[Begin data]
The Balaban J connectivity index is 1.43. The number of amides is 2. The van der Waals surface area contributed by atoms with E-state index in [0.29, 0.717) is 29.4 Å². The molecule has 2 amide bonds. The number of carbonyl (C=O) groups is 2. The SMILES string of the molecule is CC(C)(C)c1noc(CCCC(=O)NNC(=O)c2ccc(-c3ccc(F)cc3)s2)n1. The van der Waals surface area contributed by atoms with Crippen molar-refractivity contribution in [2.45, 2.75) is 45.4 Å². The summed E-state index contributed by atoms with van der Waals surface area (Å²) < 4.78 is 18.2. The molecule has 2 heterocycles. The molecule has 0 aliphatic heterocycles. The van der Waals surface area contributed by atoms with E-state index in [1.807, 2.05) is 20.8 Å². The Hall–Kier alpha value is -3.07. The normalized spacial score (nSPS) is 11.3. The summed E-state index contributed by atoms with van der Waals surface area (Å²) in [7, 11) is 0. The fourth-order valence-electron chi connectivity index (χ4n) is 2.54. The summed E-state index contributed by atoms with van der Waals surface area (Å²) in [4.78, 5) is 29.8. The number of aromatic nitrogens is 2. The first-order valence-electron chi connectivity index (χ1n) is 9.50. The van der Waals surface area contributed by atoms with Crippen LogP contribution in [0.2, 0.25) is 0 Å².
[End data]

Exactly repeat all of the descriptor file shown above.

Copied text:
The Balaban J connectivity index is 1.43. The number of amides is 2. The van der Waals surface area contributed by atoms with E-state index in [0.29, 0.717) is 29.4 Å². The molecule has 2 amide bonds. The number of carbonyl (C=O) groups is 2. The SMILES string of the molecule is CC(C)(C)c1noc(CCCC(=O)NNC(=O)c2ccc(-c3ccc(F)cc3)s2)n1. The van der Waals surface area contributed by atoms with Crippen molar-refractivity contribution in [2.45, 2.75) is 45.4 Å². The summed E-state index contributed by atoms with van der Waals surface area (Å²) < 4.78 is 18.2. The molecule has 2 heterocycles. The molecule has 0 aliphatic heterocycles. The van der Waals surface area contributed by atoms with E-state index in [1.807, 2.05) is 20.8 Å². The Hall–Kier alpha value is -3.07. The normalized spacial score (nSPS) is 11.3. The summed E-state index contributed by atoms with van der Waals surface area (Å²) in [7, 11) is 0. The fourth-order valence-electron chi connectivity index (χ4n) is 2.54. The summed E-state index contributed by atoms with van der Waals surface area (Å²) in [4.78, 5) is 29.8. The number of aromatic nitrogens is 2. The first-order valence-electron chi connectivity index (χ1n) is 9.50. The van der Waals surface area contributed by atoms with Crippen LogP contribution in [0.2, 0.25) is 0 Å².